Sweating is a natural process our body does to cool off and prevent overheating, but if we sweat too much on a regular basis, that could indicate a larger health issue. Dr. Tomi Mitchell, a Board-Certified Family Physician with Holistic Wellness Strategies tells Eat This, Not That! Health, “Normal sweating is a natural and necessary process that helps to regulate body temperature. However, when the body sweats excessively, it can signify an underlying health condition. Excess sweating can occur in any body area but is most commonly experienced on the palms, soles of the feet, underarms, or face. It can also lead to feelings of anxiety, embarrassment, and even depression.” Dr. Mitchell to us what causes excess sweating and signs it’s something serious to watch out for. Read on—and to ensure your health and the health of others, don’t miss these Sure Signs You’ve Already Had COVID.
Dr. Mitchell explains, “There are many possible causes of excess sweating, including medications, hormonal imbalances, menopause, and certain medical conditions. There are two types of hyperhidrosis: primary and secondary. Primary hyperhidrosis is caused by overactive sweat glands and is not associated with any underlying medical condition. Secondary hyperhidrosis is caused by another medical condition, such as an infection or a tumor. Treatment for hyperhidrosis depends on the type and severity of the condition. However, there are sinister causes of excessive sweating to be aware of.”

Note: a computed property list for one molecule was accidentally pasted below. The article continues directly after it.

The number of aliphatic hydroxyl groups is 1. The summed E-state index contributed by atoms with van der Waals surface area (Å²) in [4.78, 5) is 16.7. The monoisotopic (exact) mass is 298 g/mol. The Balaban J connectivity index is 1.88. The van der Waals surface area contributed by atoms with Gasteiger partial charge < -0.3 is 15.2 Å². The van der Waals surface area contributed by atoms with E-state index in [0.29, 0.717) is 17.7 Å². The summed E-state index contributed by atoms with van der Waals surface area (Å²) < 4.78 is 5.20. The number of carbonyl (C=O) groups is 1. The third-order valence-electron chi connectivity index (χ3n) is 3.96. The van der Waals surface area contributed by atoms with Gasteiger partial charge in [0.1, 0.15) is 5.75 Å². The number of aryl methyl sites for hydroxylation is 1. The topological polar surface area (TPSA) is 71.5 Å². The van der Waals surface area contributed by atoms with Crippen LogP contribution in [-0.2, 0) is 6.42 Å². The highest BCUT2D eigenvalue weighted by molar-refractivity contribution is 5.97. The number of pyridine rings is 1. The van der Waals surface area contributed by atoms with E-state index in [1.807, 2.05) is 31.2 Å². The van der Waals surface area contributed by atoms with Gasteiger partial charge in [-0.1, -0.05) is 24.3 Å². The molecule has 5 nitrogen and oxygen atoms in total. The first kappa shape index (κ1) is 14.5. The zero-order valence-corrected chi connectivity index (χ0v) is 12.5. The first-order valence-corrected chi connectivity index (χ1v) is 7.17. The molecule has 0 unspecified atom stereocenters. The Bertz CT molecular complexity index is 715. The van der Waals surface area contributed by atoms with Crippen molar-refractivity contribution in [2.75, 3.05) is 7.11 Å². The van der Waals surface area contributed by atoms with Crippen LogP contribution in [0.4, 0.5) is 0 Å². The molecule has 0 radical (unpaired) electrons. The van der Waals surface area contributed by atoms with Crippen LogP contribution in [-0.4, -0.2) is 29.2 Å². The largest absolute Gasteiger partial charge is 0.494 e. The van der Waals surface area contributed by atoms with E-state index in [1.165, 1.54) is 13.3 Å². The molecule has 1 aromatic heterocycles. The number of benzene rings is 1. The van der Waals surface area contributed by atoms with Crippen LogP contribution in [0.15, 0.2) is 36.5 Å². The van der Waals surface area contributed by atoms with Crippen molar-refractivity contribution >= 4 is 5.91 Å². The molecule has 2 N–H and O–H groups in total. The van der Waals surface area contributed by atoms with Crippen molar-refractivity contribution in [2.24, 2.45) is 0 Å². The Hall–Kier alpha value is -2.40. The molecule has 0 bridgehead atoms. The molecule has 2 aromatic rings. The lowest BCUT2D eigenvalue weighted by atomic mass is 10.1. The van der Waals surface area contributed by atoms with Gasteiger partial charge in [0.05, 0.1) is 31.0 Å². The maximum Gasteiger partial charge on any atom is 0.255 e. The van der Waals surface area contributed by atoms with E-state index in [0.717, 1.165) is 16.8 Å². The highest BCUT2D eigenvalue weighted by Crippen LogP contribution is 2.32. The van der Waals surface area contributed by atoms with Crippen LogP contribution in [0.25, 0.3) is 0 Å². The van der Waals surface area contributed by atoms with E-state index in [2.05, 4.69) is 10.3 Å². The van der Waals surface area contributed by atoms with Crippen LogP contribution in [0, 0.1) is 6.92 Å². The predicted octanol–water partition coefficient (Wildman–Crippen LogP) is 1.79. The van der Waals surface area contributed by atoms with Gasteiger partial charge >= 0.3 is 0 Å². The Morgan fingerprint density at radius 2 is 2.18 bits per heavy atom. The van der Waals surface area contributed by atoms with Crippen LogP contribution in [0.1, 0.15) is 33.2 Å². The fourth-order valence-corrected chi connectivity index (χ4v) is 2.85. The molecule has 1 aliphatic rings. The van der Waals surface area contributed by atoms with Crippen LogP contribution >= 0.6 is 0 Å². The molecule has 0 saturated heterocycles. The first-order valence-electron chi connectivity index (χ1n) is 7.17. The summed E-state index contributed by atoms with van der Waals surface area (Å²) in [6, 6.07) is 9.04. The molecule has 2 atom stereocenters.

Dr. Mitchell says, “Excessive sweating, or hyperhidrosis, is a medical condition that can be both embarrassing and difficult to manage. While everyone sweats when they are hot or exercising, people with hyperhidrosis sweat profusely even when at rest or in a cool environment. As a result, they may avoid activities or social situations altogether. If you are concerned about excess sweating, it is essential to seek medical treatment. Your doctor can perform tests to determine the underlying cause of your sweating and develop a customized treatment plan. In some cases, prescription antiperspirants or Botox injections may be recommended. With proper treatment, you can regain confidence and enjoy your life without fear of excessive sweating. However, there are sinister causes of excessive sweating to be aware of. There are a few key signs that a severe illness may cause your sweating. If you find yourself sweating excessively, even when you’re not exercising or in a warm environment, it could signify an underlying medical condition. Night sweats are another possible indicator of a severe illness (i.e. cancer), as is sudden onset sweating (drenching sweats that happen without any trigger). If you notice any of these signs, it’s essential to see a doctor right away for further testing. While sweating alone is not usually indicative of a severe illness, it can be one of the first warning signs of something more serious. Don’t ignore these potential red flags – get checked out by a professional to rule out any underlying health concerns.”